FeaturedNewsProduct Reviews

TECH: Currie Enterprises 3rd Member

Do You Know What’s in Your 3rd Member?

We headed over to Currie Enterprises, an industry leader in this department, so we could get an inside look at what exactly a 3rd member (rear differential) is comprised of. This is one of the most important parts of your vehicle from the time you leave home in your chase truck to the time you cross the finish line in your race truck. The 3rd member is made up of a few parts, but those few parts are important to get exactly right. For instance, if you do not have the proper gear ratio you’ll lack power and torque and that could be the difference between winning and losing a race or being able to make it up the Cajon pass on your way to Vegas or Barstow for the race!

We took a look at one of the most common 3rd members of all time, the Ford 9″ design. This is used in about 80% of offroad vehicles that have a solid rear axle. The big brother of this, the 10″ system, is used in most Trophy Trucks. The biggest upgrade to do right off the bat is to use one of Currie’s custom “N” nodular iron cases. We picked out this N “Sportsman” case based on the rules in the Trophylite spec class. Currie also offers a 9+ Race Case that is used in even more extreme conditions and bigger, heavier vehicles.  These cases use a bigger carrier bearing and a reinforced pilot bearing bore which increases the strength. Just by looking at a “stock” 9″ housing and a “N” housing side by side the bearing size differences are clear.

The next part that is a must have for racing applications is the big bearing nodular iron pinion support. Once again the biggest difference is clearly seen by looking at the size difference of the bearings. On the front side it also features additional ribs built in for additional support.

Next you need to pick your gear ratio. This is one of, if not the most important selections you’ll make. This makes a difference between being able to pull 3rd gear up that sand wash or being stuck on the rev limiter in 2nd gear. This 3rd member is being built for a Trophylite truck that runs an Ecotech 2.4L motor with a Turbo 350 transmission behind it. A 6.00 gear was selected to go into this setup.

Next you’ll need to select what type of carrier to install the gear onto. In your typical street car, most have an “open” 3rd member which means that if you jack both drive wheels up in the air only one of them will be under power. An upgrade from an “open” 3rd member is a “LSD” or limited slip 3rd member. This transfers power to both drive wheels under certain situations but not all of the time. The most common carrier in any type of race application is a “spool”. Using a spool, both drive wheels are under the same power at all times. In racing applications you never know when both wheels will be on the ground at the same time so you always want full power going to either wheel when its on the ground (which in off-road racing could be a very limited amount of time). This is the best out of all of the types of carriers for a race application, they have the least amount of moving parts so there is less to fail and are the strongest at the same time.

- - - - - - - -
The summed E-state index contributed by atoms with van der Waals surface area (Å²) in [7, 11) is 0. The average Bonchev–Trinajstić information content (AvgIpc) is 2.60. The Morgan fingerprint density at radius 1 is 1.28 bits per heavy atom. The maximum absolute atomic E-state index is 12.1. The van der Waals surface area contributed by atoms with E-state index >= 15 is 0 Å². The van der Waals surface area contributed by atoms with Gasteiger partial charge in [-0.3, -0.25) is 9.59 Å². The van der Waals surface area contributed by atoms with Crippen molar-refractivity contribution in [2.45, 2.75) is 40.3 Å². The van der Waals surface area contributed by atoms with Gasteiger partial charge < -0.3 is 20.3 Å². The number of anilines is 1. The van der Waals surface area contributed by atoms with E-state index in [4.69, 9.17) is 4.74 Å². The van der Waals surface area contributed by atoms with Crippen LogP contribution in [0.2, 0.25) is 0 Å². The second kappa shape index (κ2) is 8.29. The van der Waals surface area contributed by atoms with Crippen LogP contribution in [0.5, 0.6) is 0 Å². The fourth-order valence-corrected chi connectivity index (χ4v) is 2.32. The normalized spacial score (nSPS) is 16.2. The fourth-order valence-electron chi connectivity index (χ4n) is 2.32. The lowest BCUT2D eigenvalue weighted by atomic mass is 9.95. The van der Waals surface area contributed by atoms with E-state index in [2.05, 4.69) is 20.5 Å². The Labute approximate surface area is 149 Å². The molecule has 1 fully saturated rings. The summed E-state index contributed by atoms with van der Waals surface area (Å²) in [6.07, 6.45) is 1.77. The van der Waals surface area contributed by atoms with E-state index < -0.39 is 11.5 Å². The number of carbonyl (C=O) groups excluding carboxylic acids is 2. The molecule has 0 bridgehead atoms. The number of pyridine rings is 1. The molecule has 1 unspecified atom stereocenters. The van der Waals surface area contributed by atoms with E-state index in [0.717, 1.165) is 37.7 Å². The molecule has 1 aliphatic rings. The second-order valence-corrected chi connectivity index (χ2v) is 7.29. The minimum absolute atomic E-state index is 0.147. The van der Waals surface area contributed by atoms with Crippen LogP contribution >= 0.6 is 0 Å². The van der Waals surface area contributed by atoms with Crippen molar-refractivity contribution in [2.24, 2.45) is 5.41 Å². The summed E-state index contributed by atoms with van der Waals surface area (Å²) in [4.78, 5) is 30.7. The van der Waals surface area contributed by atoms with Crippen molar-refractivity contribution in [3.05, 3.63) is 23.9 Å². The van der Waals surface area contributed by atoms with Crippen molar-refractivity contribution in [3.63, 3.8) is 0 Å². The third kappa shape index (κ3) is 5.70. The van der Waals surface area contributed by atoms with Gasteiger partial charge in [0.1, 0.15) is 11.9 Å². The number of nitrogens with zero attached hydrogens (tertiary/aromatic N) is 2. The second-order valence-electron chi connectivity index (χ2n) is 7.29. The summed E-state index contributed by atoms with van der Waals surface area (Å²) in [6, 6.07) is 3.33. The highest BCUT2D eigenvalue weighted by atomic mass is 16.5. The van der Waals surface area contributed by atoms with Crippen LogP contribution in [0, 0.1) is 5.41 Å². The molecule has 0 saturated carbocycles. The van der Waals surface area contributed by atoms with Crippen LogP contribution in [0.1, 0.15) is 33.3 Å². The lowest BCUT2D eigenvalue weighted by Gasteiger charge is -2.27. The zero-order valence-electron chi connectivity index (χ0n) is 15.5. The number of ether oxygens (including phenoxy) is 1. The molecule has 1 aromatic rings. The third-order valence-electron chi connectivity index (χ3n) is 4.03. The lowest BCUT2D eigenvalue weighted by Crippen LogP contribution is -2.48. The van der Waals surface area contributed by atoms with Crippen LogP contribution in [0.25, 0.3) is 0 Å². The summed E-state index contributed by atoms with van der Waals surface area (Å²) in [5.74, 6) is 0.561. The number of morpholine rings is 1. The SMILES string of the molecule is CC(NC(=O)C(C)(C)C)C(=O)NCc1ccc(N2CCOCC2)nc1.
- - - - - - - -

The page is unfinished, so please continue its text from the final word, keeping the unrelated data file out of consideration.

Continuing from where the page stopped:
Once you have chosen all of the above parts, it’s time to put it all together. This is a fairly simple process, but a very technical part in the setup. The backlash needs to be set just right. Backlash is the adjustment that meshes the ring and pinion gear together. To tight and it will wear out quickly, too loose and it can cause failure in the gear set. Currie Enterprises is an expert in this department and have built many rear ends over the years for all different applications so just be sure and tell them what the application is and they will have a perfect backlash setting.

Once the backlash is set and everything is tightened down, Currie will “paint” the gear set and run it to make sure the settings are ideal.

Currie also has a 3rd member dyno in house that they can use if needed for certain applications.

Once everything is tested and working like it should, it’s time to put the final bolts in with some loctite and button it up. Torquing everything to spec is a standard procedure at Currie.

Once installed in the vehicle, it’s time to fill up the rear end with gear oil. Currie Enterprises recommends using their own 9+ 85/140 weight Racing Gear Oil.

Now you know what’s in your 3rd member. Next time you’re in the market for one call or visit Currie Enterprises and they’ll get you setup for anything from your stock street car to extreme race vehicle. Currie also manufactures other items to go along with your 3rd member such as axles, and rear end housings. For more information you can visit their website at www.currieenterprises.com or give them a call at 714-367-2676